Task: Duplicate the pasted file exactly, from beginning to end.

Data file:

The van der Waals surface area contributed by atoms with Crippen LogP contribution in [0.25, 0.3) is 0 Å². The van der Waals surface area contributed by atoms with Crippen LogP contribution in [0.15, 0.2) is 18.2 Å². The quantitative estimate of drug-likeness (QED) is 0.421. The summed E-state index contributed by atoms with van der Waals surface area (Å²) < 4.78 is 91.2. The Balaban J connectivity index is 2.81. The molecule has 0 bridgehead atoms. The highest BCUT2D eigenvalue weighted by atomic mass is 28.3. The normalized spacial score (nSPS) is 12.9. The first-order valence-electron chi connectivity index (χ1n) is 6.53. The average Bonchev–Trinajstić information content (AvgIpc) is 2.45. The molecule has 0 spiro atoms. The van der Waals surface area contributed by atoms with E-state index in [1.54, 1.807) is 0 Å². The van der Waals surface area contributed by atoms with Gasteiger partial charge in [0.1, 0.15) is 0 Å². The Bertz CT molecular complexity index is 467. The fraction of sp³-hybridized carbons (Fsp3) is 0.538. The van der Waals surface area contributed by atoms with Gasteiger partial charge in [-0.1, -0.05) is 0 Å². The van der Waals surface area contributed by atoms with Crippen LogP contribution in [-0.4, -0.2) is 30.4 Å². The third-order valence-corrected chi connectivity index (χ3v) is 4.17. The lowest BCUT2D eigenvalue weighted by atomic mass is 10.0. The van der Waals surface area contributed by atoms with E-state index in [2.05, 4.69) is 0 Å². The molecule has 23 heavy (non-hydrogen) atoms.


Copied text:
The van der Waals surface area contributed by atoms with Crippen LogP contribution in [0.25, 0.3) is 0 Å². The van der Waals surface area contributed by atoms with Crippen LogP contribution in [0.15, 0.2) is 18.2 Å². The quantitative estimate of drug-likeness (QED) is 0.421. The summed E-state index contributed by atoms with van der Waals surface area (Å²) < 4.78 is 91.2. The Balaban J connectivity index is 2.81. The molecule has 0 bridgehead atoms. The highest BCUT2D eigenvalue weighted by atomic mass is 28.3. The normalized spacial score (nSPS) is 12.9. The first-order valence-electron chi connectivity index (χ1n) is 6.53. The average Bonchev–Trinajstić information content (AvgIpc) is 2.45. The molecule has 0 spiro atoms. The van der Waals surface area contributed by atoms with E-state index in [1.54, 1.807) is 0 Å². The van der Waals surface area contributed by atoms with Gasteiger partial charge in [0.1, 0.15) is 0 Å². The Bertz CT molecular complexity index is 467. The fraction of sp³-hybridized carbons (Fsp3) is 0.538. The van der Waals surface area contributed by atoms with Gasteiger partial charge in [-0.1, -0.05) is 0 Å². The van der Waals surface area contributed by atoms with Crippen LogP contribution in [-0.4, -0.2) is 30.4 Å². The third-order valence-corrected chi connectivity index (χ3v) is 4.17. The lowest BCUT2D eigenvalue weighted by atomic mass is 10.0. The van der Waals surface area contributed by atoms with E-state index in [2.05, 4.69) is 0 Å². The molecule has 23 heavy (non-hydrogen) atoms.